There is the third possibility, potentially most costly oversight, that can ensnare even the most prudent architect-engineer. Plan reviewers and building inspectors for government authorities with jurisdiction are immune to claims for financial recovery if major code violations costing thousands of dollars to correct are discovered in construction after it was built in accordance with government approved plans and specifications.

For example, the plan department in The Village of Pumona, New York issued a building permit based on approved plans and specifications for the construction of an accessory building on residential property that exceeded the size permitted by the village zoning ordinance.  After construction was well underway a “Stop Work Order” was issued by the building inspector, because the building exceeded a size restriction. Contrary to the owner’s contention in court, the village was not restrained in its power to stop work even though the village plan reviewer made a mistake in issuing the building permit. The village was in its lawful right to order the work stopped until the building was redesigned in accordance with the zoning ordinance.

Negotiations with the Claiming Contractor

For any work change issued after the contract is signed, the contractor has considerable leverage in negotiating the price. They are already mobilized on the site and unless the work described is at a separate location or clearly defined separately from the work already under way, it is difficult to see how a new, competitively priced contractor could be mobilized to do the work without resulting in litigation.

Under these circumstances the owner, the architect and the construction manager are caught in a situation where the contractor who quotes an inflated price for labor can justify it by saying “that’s the way I see it.”  Prices for materials are easily confirmed, but the price for labor is in the eye of the beholder, even given the Means catalogue of labor costs. The contractor can simply refuse to do the work for less.

Thus, the contractor’s price for labor is very difficult to challenge successfully. The construction manager and the general contractor have more power and leverage to stare down the contractor than the owner or the architect, if they are willing to use it. They also have staff that can take off material and labor to provide comparison pricing.

One strategy is to challenge the contractor to do the work on a time and material basis. This will require close monitoring; and it is not a simple process without the assistance of the construction manager, unless the architect’s rep wants to spend several consecutive days at the site.

Reviewing Change Orders with the Owner

Before meeting with the owner to discuss an error or omission, the architect’s representative should become thoroughly acquainted with the facts of the mistake, know who is responsible and know the projected costs. Knowledge will impress the owner and help calm them down if they become expressive.  Remind the owner of the contingency budget, some of it is there for situations just like this. Determine from the principal architect if there had been discussions during contract negotiations about errors and omissions. If there has been an agreement made during contract negotiations regarding some percentage of the contingency budget being set aside for errors and omissions, bring that up to bolster your negotiating position with the owner’s rep.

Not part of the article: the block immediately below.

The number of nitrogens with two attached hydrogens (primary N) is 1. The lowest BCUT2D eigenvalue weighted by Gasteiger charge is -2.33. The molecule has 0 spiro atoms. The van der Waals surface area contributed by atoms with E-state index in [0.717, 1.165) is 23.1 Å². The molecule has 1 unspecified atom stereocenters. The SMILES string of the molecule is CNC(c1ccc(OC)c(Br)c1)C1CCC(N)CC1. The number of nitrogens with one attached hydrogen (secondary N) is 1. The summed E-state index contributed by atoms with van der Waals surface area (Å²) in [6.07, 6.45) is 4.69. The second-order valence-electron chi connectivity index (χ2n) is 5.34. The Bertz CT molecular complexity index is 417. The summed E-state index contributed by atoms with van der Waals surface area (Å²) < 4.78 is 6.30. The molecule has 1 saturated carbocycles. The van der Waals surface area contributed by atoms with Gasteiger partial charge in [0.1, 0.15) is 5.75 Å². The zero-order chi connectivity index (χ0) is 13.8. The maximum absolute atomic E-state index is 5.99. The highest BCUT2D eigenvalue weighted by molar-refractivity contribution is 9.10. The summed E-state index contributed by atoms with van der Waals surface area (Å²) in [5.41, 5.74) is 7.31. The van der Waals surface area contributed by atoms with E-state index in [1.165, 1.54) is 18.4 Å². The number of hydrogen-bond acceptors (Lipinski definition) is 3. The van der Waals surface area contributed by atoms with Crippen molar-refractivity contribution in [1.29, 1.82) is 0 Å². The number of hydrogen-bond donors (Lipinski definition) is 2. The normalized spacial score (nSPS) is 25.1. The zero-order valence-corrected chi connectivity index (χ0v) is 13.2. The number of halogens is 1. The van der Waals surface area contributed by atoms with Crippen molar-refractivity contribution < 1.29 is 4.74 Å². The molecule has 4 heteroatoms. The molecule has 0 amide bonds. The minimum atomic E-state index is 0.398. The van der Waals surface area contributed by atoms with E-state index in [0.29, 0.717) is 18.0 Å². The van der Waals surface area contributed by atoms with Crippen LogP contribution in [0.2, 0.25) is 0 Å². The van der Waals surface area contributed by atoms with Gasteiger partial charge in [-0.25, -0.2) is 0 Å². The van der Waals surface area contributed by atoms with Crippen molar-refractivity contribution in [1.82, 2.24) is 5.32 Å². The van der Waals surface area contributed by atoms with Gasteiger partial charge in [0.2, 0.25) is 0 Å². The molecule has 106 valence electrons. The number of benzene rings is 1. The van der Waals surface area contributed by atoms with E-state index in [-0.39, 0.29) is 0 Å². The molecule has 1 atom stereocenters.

Every responsible construction budget has a 5 to 10 percent line item for contingencies that provides for hidden conditions, code compliance issues, owner’s requested changes and design errors and omissions it may just not be broken out like that. It should be enough to include 2 to 3 percent for errors and omissions. On some projects depending on the complexity and the contracting method (whether it is design-bid-build or design build) and whether the project is remodeling or new and whether it is a fast track project that percentage could be much higher.

The strategic time to discuss future costs of errors and omissions is during contract negotiations while the decision makers are still at the table. The owner has already gone to considerable lengths to engage the architect and it is unlikely they will break off negotiations over a realistic discussion about errors and omissions.  Having that discussion before the owner-architect contract is signed is much more likely to have a positive outcome than waiting until the first change order is ready to be signed. By that time lower level owner’s representatives are in the position of decision making, laying the groundwork for a worse likely outcome.  Lower level functionaries do not like making decisions and may be familiar with the standard of care and openly hostile to the idea that the architect should not have to pay for their mistakes.